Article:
Hawaii Businessman Sentenced to 46 Months in Prison for Tax Fraud
Diverted More than $2 Million from Company to Fund Lavish Lifestyle
A Honolulu County businessman was sentenced to prison yesterday for corruptly endeavoring to obstruct the Internal Revenue Service (IRS) and filing false tax returns, announced Acting Assistant Attorney General Caroline D. Ciraolo of the Justice Department’s Tax Division and U.S. Attorney Florence T. Nakakuni of the District of Hawaii.
Albert S.N. Hee, 61, of Kailua, Hawaii, was sentenced by Senior U.S. District Judge Susan Oki Mollway of the District of Hawaii to serve 46 months in prison, to be followed by one year of supervised release. Hee was also ordered to pay a fine of $10,000 and restitution to the IRS in the amount of $431,793. In July following an 11-day jury trial, Hee was convicted of one count of corruptly endeavoring to obstruct the IRS and six counts of filing false individual income tax returns for the years 2007 to 2012.
According to court documents and the evidence introduced at trial, Hee owned Waimana Enterprises Inc., a telecommunications holding company based in Honolulu. Between 2002 and 2012, Hee caused Waimana to pay more than $2 million of his personal expenses. Hee then falsely characterized these personal expenditures as business expenses on Waimana’s corporate income tax returns. Hee also filed false individual income tax returns for 2002 to 2012 on which he failed to report the expenditures as income. Hee’s lavish spending included more than $90,000 for personal massages, which he deducted on the corporate tax returns as “consulting fees,” full-time salaries and benefits for his wife and children even though they performed little to no work for the company and more than $736,900 in college tuition, housing and other expenses for his children.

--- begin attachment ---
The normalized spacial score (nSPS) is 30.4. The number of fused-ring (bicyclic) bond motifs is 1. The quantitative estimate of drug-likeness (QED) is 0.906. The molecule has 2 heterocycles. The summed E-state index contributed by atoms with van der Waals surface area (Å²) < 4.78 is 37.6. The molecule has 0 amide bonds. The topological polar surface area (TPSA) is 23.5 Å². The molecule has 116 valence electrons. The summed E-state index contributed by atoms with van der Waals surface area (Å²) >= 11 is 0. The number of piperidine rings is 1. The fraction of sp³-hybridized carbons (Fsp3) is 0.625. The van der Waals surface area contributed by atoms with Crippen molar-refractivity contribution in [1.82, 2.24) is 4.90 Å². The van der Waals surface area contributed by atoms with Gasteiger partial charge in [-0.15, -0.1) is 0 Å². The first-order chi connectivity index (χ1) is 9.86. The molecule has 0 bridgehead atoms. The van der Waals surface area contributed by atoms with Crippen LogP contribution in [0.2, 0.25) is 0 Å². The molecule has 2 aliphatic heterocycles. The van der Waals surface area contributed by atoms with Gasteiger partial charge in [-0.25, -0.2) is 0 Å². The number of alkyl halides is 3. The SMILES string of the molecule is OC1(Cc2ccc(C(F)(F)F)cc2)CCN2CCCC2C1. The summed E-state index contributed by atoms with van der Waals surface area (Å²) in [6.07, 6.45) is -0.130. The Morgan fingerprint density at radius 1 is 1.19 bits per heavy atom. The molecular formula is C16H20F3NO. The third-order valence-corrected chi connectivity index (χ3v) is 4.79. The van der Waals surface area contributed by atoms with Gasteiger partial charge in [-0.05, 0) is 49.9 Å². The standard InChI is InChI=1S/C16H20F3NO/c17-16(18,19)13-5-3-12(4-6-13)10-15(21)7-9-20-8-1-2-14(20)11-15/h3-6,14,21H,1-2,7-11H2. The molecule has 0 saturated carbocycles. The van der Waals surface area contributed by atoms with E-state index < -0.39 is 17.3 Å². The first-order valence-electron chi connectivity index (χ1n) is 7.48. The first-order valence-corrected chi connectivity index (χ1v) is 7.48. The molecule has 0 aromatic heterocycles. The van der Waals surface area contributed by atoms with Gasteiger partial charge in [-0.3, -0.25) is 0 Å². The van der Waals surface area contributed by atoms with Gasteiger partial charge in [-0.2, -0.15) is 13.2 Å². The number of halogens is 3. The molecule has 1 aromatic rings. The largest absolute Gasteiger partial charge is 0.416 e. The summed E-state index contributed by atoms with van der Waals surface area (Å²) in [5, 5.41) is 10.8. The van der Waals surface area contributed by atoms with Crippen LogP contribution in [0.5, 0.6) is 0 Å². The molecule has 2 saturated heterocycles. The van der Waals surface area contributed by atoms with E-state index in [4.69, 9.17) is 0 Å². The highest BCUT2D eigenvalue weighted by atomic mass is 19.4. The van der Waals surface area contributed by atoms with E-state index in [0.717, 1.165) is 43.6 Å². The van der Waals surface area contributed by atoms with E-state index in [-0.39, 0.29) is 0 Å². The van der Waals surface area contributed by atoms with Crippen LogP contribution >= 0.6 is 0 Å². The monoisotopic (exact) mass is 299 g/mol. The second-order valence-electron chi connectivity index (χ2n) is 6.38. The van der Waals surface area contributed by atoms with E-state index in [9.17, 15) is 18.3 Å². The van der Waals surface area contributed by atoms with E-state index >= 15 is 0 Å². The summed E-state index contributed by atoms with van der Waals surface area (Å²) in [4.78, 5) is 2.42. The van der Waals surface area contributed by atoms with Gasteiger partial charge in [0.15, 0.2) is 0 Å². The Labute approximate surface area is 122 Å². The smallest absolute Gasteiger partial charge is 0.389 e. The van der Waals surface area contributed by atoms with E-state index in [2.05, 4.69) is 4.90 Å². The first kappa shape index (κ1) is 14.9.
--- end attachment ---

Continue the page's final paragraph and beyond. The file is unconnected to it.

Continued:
In 2008, Hee purchased a $1.3 million home in Santa Clara, California, with corporate money and told his accountants that the property would be used by Waimana employees. Instead, from 2008 through 2012, Hee’s children lived in the home during and after they attended college in Santa Clara. At trial, Hee’s children testified that they indeed lived at the home and did not pay any rent to Waimana for their use of the property. Hee’s children also testified that the house was within walking and skateboarding distance of the college campus and that they rented out other rooms in the house to their college friends and collected rent from their roommates, which they kept rather than remit to Waimana.
Waimana financed Hee’s and his family’s trips to Disney World, Tahiti, France and Switzerland. Hee also used company funds to pay for a $17,000, five-day family vacation at the Mauna Lani resort on the Big Island of Hawaii, which Hee falsely characterized as a “stockholder’s meeting” even though he was the only shareholder of the company at that time.
Acting Assistant Attorney General Ciraolo and U.S. Attorney Nakakuni commended the special agents of IRS-Criminal Investigation, who investigated the case, Assistant U.S. Attorney Larry Tong and Trial Attorney Quinn P. Harrington of the Tax Division, who prosecuted the case.
Additional information about the Tax Division and its enforcement efforts may be found on the division’s website.